Romania scores higher than other regional countries in terms of resilience to foreign interference, mainly thanks to its firm pro-Western orientation. The country’s primary vulnerabilities remain internal: elite capture by groups of interests that influence the political and social agenda, media ownership by corrupt businessmen and politicians, a drift toward social conservatism, etc. align with the interests of Moscow and Beijing to weaken the Euro-Atlantic alliance and create potential opportunities for malign influence.
GlobalFocus Center and its regional partner Globsec have published the Vulnerability Index, an analysis of eight countries in Central-Eastern Europe and the Western Balkans (Czechia, Slovakia, Hungary, Romania, Bulgaria, Serbia, Montenegro, North Macedonia), with scores ranging from 0 (most resilient), to 100 (least resilient). Romania scores 29, equal to Czechia, whereas Serbia scores highest (55), closely followed by Hungary and Montenegro (44).
The longstanding and uncontested EuroAtlantic orientation of prominent political figures, embraced (albeit formally) even by the radical AUR party, underpins Romania’s resilience to malign foreign influence.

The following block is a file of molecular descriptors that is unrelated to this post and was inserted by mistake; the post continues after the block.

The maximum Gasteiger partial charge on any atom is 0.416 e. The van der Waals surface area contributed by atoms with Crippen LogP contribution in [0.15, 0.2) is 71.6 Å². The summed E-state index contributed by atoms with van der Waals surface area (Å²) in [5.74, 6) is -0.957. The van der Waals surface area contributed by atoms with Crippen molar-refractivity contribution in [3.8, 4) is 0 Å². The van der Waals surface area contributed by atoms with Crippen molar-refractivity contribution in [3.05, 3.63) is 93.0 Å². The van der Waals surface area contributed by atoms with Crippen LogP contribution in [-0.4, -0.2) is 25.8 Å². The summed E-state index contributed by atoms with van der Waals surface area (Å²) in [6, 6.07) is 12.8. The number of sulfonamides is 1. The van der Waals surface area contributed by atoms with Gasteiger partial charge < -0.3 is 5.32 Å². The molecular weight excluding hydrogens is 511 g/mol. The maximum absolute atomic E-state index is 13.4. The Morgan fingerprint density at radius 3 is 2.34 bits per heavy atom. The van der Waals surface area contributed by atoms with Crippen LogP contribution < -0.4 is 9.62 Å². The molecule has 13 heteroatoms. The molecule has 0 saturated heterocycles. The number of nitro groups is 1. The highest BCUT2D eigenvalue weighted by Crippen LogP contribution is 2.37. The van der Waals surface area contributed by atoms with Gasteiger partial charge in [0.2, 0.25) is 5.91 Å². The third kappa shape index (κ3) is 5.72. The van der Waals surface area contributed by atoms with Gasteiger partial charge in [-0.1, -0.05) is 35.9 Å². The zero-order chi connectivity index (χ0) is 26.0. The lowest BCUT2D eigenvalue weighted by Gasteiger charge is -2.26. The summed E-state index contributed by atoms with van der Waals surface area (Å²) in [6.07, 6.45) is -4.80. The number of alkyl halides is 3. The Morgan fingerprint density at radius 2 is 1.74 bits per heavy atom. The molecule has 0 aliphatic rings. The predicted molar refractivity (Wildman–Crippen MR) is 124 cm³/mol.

The country’s pro-western commitment is reflected in policies seeking to foster cooperation (rather than competition) in the EU and NATO and enhance security in the entire Black Sea Region. The adoption of legislation paving the way for additional scrutiny over the involvement of foreign actors in critical infrastructure was motivated by the same security-related considerations undergirding the country’s moves to avert foreign malign influence. Romania’s extensive economic integration with the EU and identity-cultural legacies further mitigate its vulnerability to foreign interference. The direct operations of the Kremlin and Beijing remain relatively limited and struggle to find a hospitable environment in the Romanian information space and civil society. Yet internal vulnerabilities, including political instability, widespread corruption, a lack of transparency in relevant decision-making processes, and limited enforcement of laws, create inroads for indirect influence to seep in through domestic agents. Rising societal polarization, nationalism, populism, and social conservatism challenging Western liberal values and democracy all open a window of opportunity for external influence.